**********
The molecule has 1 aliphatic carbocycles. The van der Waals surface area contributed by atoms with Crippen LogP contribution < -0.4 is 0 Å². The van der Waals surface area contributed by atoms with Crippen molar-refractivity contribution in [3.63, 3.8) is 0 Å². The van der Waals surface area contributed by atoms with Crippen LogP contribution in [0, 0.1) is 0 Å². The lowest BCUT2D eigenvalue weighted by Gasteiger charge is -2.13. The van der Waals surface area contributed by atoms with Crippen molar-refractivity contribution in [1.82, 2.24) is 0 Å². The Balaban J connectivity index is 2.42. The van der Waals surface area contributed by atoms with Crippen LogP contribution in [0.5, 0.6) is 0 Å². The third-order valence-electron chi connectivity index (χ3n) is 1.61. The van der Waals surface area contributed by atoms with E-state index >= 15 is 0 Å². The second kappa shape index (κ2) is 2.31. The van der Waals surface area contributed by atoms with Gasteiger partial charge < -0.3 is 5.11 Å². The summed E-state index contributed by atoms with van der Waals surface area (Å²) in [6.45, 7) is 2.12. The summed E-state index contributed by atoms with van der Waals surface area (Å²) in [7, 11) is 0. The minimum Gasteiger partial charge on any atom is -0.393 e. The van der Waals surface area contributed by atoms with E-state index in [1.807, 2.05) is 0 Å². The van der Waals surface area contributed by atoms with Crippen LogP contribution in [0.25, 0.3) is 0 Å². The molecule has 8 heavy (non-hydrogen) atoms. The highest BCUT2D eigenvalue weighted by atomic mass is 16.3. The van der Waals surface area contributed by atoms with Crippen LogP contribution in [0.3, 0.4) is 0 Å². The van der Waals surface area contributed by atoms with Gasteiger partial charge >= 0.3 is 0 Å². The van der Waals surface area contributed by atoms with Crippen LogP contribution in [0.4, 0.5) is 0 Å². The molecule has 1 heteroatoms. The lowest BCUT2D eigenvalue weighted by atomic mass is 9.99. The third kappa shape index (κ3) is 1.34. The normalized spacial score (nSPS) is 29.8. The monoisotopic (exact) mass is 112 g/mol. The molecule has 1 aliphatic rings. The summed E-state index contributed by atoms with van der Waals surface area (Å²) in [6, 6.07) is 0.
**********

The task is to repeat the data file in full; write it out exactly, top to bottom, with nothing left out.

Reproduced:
The molecule has 1 aliphatic carbocycles. The van der Waals surface area contributed by atoms with Crippen LogP contribution < -0.4 is 0 Å². The van der Waals surface area contributed by atoms with Crippen molar-refractivity contribution in [3.63, 3.8) is 0 Å². The van der Waals surface area contributed by atoms with Crippen LogP contribution in [0, 0.1) is 0 Å². The lowest BCUT2D eigenvalue weighted by Gasteiger charge is -2.13. The van der Waals surface area contributed by atoms with Crippen molar-refractivity contribution in [1.82, 2.24) is 0 Å². The Balaban J connectivity index is 2.42. The van der Waals surface area contributed by atoms with Crippen LogP contribution in [0.5, 0.6) is 0 Å². The third-order valence-electron chi connectivity index (χ3n) is 1.61. The van der Waals surface area contributed by atoms with E-state index >= 15 is 0 Å². The second kappa shape index (κ2) is 2.31. The van der Waals surface area contributed by atoms with Gasteiger partial charge < -0.3 is 5.11 Å². The summed E-state index contributed by atoms with van der Waals surface area (Å²) in [6.45, 7) is 2.12. The summed E-state index contributed by atoms with van der Waals surface area (Å²) in [7, 11) is 0. The minimum Gasteiger partial charge on any atom is -0.393 e. The van der Waals surface area contributed by atoms with E-state index in [1.807, 2.05) is 0 Å². The van der Waals surface area contributed by atoms with Crippen LogP contribution in [0.25, 0.3) is 0 Å². The molecule has 8 heavy (non-hydrogen) atoms. The highest BCUT2D eigenvalue weighted by atomic mass is 16.3. The van der Waals surface area contributed by atoms with Crippen LogP contribution in [0.3, 0.4) is 0 Å². The van der Waals surface area contributed by atoms with Gasteiger partial charge >= 0.3 is 0 Å². The van der Waals surface area contributed by atoms with Crippen LogP contribution in [0.4, 0.5) is 0 Å². The molecule has 1 heteroatoms. The lowest BCUT2D eigenvalue weighted by atomic mass is 9.99. The third kappa shape index (κ3) is 1.34. The normalized spacial score (nSPS) is 29.8. The monoisotopic (exact) mass is 112 g/mol. The molecule has 1 aliphatic rings. The summed E-state index contributed by atoms with van der Waals surface area (Å²) in [6, 6.07) is 0.